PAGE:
When my son was in elementary school, he developed a fascinating creative friendship with another little boy in his class. The two of them spent hours together creating a multi-layered cartoon series based on the Star Trek TV show, but replacing all the characters with cartoon animals. (Kirk was a kangaroo and Spock was a spaniel.) Their version was called Car Trek, and it included written stories, books and books of cartoon panels, as well as audio and video recordings.
It was serious business for these two 8 and 9 year olds - more important to them than almost anything else (including school work, of course). They talked on the phone every night, plotting and planning the next episode. They had long discussions about the proper shade of Prismacolor pencil, and their biggest disagreement once occurred over whether to use Gray Number 2 or 3 for the Enterprise. (If my son reads this, he’ll probably correct me on the color numbers because I’m sure he remembers them 25 years later.)
The point is, they learned early on the benefits of creative collaboration, and in the process produced literally hundreds of drawing, stories, and recordings.
Over the years of my writing online, I’ve made a lot of marvelous and inspiring friends - other writers, poets, photographers, and artists. We’ve communicated back and forth on our blogs, on social media, in e-mail exchanges, and once or twice on the telephone.
Mostly though, these creative friendships are conducted from afar. For a while now, I’ve been craving a creative friend in “real time,” the kind you can meet for coffee every so often to share ideas and cheer each other on. Although I have a lot of friends who are creative, we don’t connect on quite the same plane. We’ve met and forged our friendship over different areas - church or music groups or volunteer activities - and it seems that’s where they’re destined to stay.
Recently though, I made contact with a professional creative who is practically in my backyard. Christa is an astounding musician, who performs professionally throughout our area. She lives in the same town I do, and is a full time artist/entrepreneur, who makes her living through music. She has been so supportive of Life In General, and we decided to meet and see how we might help bolster each other in our respective creative pursuits.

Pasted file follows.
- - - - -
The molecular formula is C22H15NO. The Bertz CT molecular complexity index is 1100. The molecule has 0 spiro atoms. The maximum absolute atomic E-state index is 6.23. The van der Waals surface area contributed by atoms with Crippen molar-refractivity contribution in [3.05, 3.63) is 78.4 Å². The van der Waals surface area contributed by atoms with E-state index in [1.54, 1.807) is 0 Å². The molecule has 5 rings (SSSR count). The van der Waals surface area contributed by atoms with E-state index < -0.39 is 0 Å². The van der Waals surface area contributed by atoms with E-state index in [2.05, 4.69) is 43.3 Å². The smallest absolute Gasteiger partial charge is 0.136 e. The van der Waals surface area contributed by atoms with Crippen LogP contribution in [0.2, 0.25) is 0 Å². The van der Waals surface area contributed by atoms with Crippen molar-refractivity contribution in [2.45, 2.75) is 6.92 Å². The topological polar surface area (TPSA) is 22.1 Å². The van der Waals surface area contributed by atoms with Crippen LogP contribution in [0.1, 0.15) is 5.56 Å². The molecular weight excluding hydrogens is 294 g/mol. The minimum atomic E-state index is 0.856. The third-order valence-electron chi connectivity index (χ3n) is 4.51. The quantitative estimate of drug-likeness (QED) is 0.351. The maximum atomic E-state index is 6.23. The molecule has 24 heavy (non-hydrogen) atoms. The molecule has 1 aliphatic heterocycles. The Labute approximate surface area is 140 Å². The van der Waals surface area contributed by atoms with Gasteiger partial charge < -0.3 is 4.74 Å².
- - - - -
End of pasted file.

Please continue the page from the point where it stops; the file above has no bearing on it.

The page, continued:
We met last week for our first creative confabulation, and it was fabulous. It was energizing and inspiring to meet someone like Christa, who is doing the hard work necessary to make a living pursuing her passion. It reminded me again how relatively easy I have it in comparison, but inspired me to work all the harder for that very reason.
lthough we’re not in exactly the same creative fields, I think our collaboration will be mutually beneficial anyway. Here’s why:
1. Mutual accountability: During our meeting, we brainstormed some things we each could do to promote our latest ventures - a CD for her, and Life In General for me. Then we each came up with a list of things to do before our next meeting. Having that accountability factor, knowing we’ll meet again and have to “report in” is a great motivator, especially for a couple of perfectionists like we are.
2. Creative Energy: There’s something about verbalizing ideas that incites a different sort of creative thinking. As we talked, ideas seemed to appear in the classic light bulb manner. “What about creating a book club package for Life In General?” Christa suggested when I mentioned I’d been invited to a couple of local book clubs who were reading the book. “You could offer a complete package including copies of the book to local libraries, and I bet they’d love to feature a local author!” Ambitious and creative ideas come from brainstorming out loud.
3. Mutual Support: It’s wonderful to have the moral support that comes from someone who understands the creative process. But as we talked we realized there were concrete ways we could support each other as well. Writing reviews for each other’s books and CD’s, linking to each other in our social media accounts, being a source of connection in the real world as well as in our individual creative sphere.
“Every man works better when he has companions working in the same line, and yielding to the stimulus of suggestion, comparison, emulation.” Henry James praised the power of group activity long ago, and certainly some of the most creative work has been born out of artists circles like the Impressionist painters, the Bloomsbury group of writers. Although I’ve always considered myself as someone who works better alone, I’m seeing a great benefit to spending real time with someone who provides the stimulation of “suggestion, comparison, and emulation” - Creative Confabulation.